Q: How do you get the CFO to sign off? (If the CFO is required to)
A: You have to speak the language of the CFO, which is financials. Ideally, someone from the CFO’s team has been a collaborator and will attest to the thoroughness of the research and projections in your plan.

Q: Is the product manager to run the product development process as a project manager? How would one advise on running an approved project without upper management support?
A: The answer depends on the resources available, size of your organization, product development process in place (Agile or Waterfall), type of product and defined requirements, as well as identified functional boundaries specific to your situation.

In terms of running an approved project without upper management support, the issue here is one of resources. In this situation, a successful outcome is quite achievable as long as the necessary resources are committed to the effort. If resources become an issue, then things can get ugly. If, when you say “without upper management support” you really mean involvement, then hopefully resource issues are resolved by bringing them to management’s attention. If on the other hand lack of upper management support really means resistance to the project, then your options to resolve resources conflicts are creativity, guile, partnerships or alliances.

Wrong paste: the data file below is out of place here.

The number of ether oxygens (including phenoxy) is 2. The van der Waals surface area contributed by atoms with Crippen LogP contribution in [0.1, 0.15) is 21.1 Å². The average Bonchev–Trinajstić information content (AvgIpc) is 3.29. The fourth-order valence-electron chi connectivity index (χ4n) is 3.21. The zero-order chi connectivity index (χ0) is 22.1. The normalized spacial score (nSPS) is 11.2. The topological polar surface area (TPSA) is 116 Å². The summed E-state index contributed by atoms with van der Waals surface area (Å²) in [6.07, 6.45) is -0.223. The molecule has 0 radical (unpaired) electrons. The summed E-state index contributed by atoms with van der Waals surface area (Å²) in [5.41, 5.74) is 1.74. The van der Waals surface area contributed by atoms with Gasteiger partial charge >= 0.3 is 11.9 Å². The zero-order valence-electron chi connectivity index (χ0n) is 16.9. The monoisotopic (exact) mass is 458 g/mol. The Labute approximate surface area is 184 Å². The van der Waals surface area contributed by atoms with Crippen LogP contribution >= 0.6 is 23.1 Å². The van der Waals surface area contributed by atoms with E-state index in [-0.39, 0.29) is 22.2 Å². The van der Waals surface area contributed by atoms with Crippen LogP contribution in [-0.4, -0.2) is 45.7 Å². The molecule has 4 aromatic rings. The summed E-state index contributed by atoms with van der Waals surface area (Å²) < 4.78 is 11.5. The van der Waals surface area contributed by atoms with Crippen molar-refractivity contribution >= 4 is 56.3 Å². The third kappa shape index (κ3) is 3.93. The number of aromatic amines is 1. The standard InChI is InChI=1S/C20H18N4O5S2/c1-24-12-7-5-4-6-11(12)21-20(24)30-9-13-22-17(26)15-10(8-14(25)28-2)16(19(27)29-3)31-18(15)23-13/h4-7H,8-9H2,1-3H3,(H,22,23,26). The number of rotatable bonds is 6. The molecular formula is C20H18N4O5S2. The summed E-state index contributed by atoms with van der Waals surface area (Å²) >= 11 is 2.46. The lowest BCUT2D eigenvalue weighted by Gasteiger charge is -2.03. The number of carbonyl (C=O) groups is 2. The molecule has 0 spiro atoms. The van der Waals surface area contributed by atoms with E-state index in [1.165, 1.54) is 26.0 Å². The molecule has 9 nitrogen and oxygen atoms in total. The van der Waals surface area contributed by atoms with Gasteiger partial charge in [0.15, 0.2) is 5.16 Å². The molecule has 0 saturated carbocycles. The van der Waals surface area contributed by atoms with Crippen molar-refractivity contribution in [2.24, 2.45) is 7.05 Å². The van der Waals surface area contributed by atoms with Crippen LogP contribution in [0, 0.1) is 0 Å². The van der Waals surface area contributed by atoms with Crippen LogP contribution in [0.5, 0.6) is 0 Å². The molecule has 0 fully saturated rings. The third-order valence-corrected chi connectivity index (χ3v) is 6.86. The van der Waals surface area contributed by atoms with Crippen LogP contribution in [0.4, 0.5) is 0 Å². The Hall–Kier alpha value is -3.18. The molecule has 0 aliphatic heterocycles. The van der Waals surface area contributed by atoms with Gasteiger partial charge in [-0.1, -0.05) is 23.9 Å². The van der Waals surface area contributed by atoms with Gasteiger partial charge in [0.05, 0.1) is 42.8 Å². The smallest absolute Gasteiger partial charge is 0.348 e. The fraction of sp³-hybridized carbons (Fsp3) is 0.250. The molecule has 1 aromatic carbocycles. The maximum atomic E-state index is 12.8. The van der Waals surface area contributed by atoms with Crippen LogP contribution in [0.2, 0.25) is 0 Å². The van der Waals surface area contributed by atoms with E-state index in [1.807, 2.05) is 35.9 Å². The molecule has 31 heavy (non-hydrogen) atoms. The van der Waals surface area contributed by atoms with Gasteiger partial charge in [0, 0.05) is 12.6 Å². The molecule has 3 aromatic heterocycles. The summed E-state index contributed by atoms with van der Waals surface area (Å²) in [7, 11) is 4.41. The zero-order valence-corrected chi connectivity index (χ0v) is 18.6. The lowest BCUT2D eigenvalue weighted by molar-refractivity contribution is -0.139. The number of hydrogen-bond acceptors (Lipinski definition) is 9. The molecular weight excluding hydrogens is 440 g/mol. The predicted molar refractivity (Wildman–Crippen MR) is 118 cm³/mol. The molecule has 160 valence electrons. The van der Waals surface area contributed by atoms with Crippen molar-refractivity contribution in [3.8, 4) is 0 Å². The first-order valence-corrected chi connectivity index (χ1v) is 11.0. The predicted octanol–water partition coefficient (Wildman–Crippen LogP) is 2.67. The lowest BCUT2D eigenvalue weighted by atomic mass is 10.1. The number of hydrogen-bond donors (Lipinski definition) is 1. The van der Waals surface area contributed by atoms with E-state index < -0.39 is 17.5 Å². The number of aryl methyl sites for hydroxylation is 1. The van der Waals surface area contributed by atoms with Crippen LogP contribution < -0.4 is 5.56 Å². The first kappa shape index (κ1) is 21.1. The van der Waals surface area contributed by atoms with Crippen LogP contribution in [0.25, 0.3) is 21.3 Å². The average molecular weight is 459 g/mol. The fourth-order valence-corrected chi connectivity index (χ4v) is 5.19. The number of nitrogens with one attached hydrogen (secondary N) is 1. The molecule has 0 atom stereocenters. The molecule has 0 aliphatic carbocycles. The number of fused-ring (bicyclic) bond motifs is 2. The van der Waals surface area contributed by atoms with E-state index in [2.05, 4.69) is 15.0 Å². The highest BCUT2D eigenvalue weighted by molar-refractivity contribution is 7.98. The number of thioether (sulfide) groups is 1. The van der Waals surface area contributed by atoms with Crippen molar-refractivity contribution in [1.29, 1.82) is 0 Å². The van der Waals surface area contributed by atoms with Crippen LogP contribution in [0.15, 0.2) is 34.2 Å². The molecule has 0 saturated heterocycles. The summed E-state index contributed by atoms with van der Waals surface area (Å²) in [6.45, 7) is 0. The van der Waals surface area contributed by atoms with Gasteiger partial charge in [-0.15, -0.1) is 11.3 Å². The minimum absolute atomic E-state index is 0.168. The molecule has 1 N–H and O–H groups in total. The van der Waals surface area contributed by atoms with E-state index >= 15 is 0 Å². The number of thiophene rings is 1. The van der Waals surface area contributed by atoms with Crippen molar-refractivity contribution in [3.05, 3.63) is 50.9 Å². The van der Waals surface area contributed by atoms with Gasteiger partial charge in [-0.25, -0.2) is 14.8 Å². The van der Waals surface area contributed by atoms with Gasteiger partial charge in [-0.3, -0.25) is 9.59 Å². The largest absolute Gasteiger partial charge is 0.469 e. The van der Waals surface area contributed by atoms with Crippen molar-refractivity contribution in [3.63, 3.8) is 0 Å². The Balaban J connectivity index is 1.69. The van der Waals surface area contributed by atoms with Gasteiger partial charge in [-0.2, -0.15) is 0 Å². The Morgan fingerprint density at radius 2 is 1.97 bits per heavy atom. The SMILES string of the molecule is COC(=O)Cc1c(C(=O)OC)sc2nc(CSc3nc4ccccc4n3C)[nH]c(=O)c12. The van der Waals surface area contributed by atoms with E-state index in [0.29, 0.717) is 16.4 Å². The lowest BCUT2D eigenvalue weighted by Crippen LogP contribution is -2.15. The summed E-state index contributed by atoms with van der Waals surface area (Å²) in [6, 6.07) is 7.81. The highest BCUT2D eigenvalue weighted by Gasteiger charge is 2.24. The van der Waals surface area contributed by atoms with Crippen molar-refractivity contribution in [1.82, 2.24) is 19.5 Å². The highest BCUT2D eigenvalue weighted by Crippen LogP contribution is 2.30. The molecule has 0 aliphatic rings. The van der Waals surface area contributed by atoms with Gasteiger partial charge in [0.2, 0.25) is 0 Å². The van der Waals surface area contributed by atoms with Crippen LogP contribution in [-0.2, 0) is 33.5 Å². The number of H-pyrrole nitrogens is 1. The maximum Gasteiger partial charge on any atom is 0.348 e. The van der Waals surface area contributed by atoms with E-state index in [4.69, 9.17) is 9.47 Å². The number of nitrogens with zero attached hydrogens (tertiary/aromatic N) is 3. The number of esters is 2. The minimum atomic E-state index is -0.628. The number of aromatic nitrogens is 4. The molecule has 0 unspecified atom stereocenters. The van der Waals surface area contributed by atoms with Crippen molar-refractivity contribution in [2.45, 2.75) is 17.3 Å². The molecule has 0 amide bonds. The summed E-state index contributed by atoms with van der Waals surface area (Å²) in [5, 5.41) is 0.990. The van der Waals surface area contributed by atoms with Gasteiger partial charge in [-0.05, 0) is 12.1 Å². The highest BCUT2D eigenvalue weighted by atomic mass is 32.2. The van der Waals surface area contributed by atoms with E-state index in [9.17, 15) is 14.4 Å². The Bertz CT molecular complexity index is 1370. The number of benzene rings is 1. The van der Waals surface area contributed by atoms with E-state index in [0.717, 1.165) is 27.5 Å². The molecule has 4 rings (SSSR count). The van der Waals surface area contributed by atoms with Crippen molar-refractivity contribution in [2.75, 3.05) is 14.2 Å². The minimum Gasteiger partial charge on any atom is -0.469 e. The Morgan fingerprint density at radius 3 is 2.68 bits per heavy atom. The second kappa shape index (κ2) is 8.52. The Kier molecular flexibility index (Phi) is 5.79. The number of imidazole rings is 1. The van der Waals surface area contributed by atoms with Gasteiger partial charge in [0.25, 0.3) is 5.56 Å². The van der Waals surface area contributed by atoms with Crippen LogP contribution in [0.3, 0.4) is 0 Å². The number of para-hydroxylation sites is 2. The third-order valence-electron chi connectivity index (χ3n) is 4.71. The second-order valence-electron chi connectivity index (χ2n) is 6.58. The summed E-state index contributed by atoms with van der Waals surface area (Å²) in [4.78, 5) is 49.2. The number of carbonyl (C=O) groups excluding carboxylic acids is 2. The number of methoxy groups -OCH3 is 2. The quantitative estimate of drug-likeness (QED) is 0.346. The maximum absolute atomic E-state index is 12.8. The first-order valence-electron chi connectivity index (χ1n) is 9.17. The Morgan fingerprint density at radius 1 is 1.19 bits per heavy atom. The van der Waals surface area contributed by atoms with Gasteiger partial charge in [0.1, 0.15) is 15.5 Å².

Q: How do you go about defining and assessing the fit of a product in a wider portfolio, especially in cases where multiple products meet the same market need?